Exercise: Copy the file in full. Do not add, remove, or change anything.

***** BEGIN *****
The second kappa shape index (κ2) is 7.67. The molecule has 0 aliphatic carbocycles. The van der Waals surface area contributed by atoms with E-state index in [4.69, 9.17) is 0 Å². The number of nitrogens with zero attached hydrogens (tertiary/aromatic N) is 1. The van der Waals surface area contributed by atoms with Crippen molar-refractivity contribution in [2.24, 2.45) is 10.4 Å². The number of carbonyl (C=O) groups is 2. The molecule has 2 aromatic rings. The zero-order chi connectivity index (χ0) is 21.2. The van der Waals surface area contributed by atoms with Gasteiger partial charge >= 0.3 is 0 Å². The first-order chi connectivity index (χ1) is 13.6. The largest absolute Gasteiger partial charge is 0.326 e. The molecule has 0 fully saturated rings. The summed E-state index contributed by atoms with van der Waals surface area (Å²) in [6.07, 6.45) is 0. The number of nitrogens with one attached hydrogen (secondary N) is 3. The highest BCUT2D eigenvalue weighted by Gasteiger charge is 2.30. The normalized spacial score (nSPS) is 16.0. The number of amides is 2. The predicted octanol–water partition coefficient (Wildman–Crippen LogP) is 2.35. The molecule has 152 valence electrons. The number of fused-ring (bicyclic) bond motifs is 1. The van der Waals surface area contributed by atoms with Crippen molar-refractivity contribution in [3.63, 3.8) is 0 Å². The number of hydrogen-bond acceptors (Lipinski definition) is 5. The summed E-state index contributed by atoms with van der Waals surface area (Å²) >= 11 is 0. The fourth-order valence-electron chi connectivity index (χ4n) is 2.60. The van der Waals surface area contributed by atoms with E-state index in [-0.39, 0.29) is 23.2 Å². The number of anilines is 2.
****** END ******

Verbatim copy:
The second kappa shape index (κ2) is 7.67. The molecule has 0 aliphatic carbocycles. The van der Waals surface area contributed by atoms with E-state index in [4.69, 9.17) is 0 Å². The number of nitrogens with zero attached hydrogens (tertiary/aromatic N) is 1. The van der Waals surface area contributed by atoms with Crippen molar-refractivity contribution in [2.24, 2.45) is 10.4 Å². The number of carbonyl (C=O) groups is 2. The molecule has 2 aromatic rings. The zero-order chi connectivity index (χ0) is 21.2. The van der Waals surface area contributed by atoms with Gasteiger partial charge >= 0.3 is 0 Å². The first-order chi connectivity index (χ1) is 13.6. The largest absolute Gasteiger partial charge is 0.326 e. The molecule has 0 fully saturated rings. The summed E-state index contributed by atoms with van der Waals surface area (Å²) in [6.07, 6.45) is 0. The number of nitrogens with one attached hydrogen (secondary N) is 3. The highest BCUT2D eigenvalue weighted by Gasteiger charge is 2.30. The normalized spacial score (nSPS) is 16.0. The number of amides is 2. The predicted octanol–water partition coefficient (Wildman–Crippen LogP) is 2.35. The molecule has 152 valence electrons. The number of fused-ring (bicyclic) bond motifs is 1. The van der Waals surface area contributed by atoms with Crippen molar-refractivity contribution in [3.63, 3.8) is 0 Å². The number of hydrogen-bond acceptors (Lipinski definition) is 5. The summed E-state index contributed by atoms with van der Waals surface area (Å²) >= 11 is 0. The fourth-order valence-electron chi connectivity index (χ4n) is 2.60. The van der Waals surface area contributed by atoms with E-state index in [-0.39, 0.29) is 23.2 Å². The number of anilines is 2.